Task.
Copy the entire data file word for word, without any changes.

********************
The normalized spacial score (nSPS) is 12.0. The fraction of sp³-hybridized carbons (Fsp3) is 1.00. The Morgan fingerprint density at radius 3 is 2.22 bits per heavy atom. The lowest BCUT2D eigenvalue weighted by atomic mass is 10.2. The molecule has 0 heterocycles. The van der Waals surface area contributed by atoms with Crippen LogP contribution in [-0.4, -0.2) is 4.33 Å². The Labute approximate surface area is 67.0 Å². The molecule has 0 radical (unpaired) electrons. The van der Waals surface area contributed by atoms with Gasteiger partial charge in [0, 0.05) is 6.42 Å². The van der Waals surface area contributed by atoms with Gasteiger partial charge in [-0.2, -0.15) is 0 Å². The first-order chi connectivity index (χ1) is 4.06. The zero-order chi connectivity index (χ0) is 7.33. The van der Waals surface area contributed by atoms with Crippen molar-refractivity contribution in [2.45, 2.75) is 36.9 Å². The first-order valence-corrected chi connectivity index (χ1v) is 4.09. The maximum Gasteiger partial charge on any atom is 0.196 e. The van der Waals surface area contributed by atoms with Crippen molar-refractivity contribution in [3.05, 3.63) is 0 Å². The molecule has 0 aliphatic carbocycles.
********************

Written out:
The normalized spacial score (nSPS) is 12.0. The fraction of sp³-hybridized carbons (Fsp3) is 1.00. The Morgan fingerprint density at radius 3 is 2.22 bits per heavy atom. The lowest BCUT2D eigenvalue weighted by atomic mass is 10.2. The molecule has 0 heterocycles. The van der Waals surface area contributed by atoms with Crippen LogP contribution in [-0.4, -0.2) is 4.33 Å². The Labute approximate surface area is 67.0 Å². The molecule has 0 radical (unpaired) electrons. The van der Waals surface area contributed by atoms with Gasteiger partial charge in [0, 0.05) is 6.42 Å². The van der Waals surface area contributed by atoms with Gasteiger partial charge in [-0.2, -0.15) is 0 Å². The first-order chi connectivity index (χ1) is 4.06. The zero-order chi connectivity index (χ0) is 7.33. The van der Waals surface area contributed by atoms with Crippen molar-refractivity contribution in [2.45, 2.75) is 36.9 Å². The first-order valence-corrected chi connectivity index (χ1v) is 4.09. The maximum Gasteiger partial charge on any atom is 0.196 e. The van der Waals surface area contributed by atoms with Crippen molar-refractivity contribution in [3.05, 3.63) is 0 Å². The molecule has 0 aliphatic carbocycles.